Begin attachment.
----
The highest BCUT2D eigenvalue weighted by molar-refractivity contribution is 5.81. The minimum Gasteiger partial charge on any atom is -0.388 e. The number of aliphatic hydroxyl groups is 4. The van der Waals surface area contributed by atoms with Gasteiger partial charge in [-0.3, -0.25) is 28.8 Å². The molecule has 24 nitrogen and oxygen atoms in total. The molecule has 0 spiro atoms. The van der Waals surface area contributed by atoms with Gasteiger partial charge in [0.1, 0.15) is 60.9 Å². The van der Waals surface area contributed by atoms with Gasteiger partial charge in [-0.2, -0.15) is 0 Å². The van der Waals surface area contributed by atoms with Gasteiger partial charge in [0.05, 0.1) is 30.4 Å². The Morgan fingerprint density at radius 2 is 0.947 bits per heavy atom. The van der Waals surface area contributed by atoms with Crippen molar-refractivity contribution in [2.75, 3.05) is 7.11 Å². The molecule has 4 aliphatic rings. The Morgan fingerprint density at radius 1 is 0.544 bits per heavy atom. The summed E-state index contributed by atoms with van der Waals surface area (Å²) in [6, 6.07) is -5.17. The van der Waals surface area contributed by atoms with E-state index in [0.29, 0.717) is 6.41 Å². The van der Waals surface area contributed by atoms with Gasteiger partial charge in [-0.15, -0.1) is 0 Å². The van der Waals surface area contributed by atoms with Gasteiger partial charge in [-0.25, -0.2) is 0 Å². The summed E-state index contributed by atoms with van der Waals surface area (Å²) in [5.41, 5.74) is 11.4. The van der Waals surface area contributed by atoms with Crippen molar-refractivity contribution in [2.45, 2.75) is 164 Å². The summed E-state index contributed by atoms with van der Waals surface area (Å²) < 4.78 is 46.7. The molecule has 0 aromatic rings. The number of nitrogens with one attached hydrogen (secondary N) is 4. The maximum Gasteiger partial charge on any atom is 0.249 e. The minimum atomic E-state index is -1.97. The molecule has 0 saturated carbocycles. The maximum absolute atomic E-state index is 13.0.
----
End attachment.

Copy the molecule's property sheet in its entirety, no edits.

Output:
The highest BCUT2D eigenvalue weighted by molar-refractivity contribution is 5.81. The minimum Gasteiger partial charge on any atom is -0.388 e. The number of aliphatic hydroxyl groups is 4. The van der Waals surface area contributed by atoms with Gasteiger partial charge in [-0.3, -0.25) is 28.8 Å². The molecule has 24 nitrogen and oxygen atoms in total. The molecule has 0 spiro atoms. The van der Waals surface area contributed by atoms with Gasteiger partial charge in [0.1, 0.15) is 60.9 Å². The van der Waals surface area contributed by atoms with Gasteiger partial charge in [-0.2, -0.15) is 0 Å². The van der Waals surface area contributed by atoms with Gasteiger partial charge in [0.05, 0.1) is 30.4 Å². The Morgan fingerprint density at radius 2 is 0.947 bits per heavy atom. The van der Waals surface area contributed by atoms with Crippen molar-refractivity contribution in [2.75, 3.05) is 7.11 Å². The molecule has 4 aliphatic rings. The Morgan fingerprint density at radius 1 is 0.544 bits per heavy atom. The summed E-state index contributed by atoms with van der Waals surface area (Å²) in [6, 6.07) is -5.17. The van der Waals surface area contributed by atoms with E-state index in [0.29, 0.717) is 6.41 Å². The van der Waals surface area contributed by atoms with Gasteiger partial charge in [-0.15, -0.1) is 0 Å². The van der Waals surface area contributed by atoms with Gasteiger partial charge in [-0.25, -0.2) is 0 Å². The summed E-state index contributed by atoms with van der Waals surface area (Å²) in [5.41, 5.74) is 11.4. The van der Waals surface area contributed by atoms with Crippen molar-refractivity contribution in [2.45, 2.75) is 164 Å². The summed E-state index contributed by atoms with van der Waals surface area (Å²) < 4.78 is 46.7. The molecule has 0 aromatic rings. The number of nitrogens with one attached hydrogen (secondary N) is 4. The maximum Gasteiger partial charge on any atom is 0.249 e. The minimum atomic E-state index is -1.97. The molecule has 0 saturated carbocycles. The maximum absolute atomic E-state index is 13.0.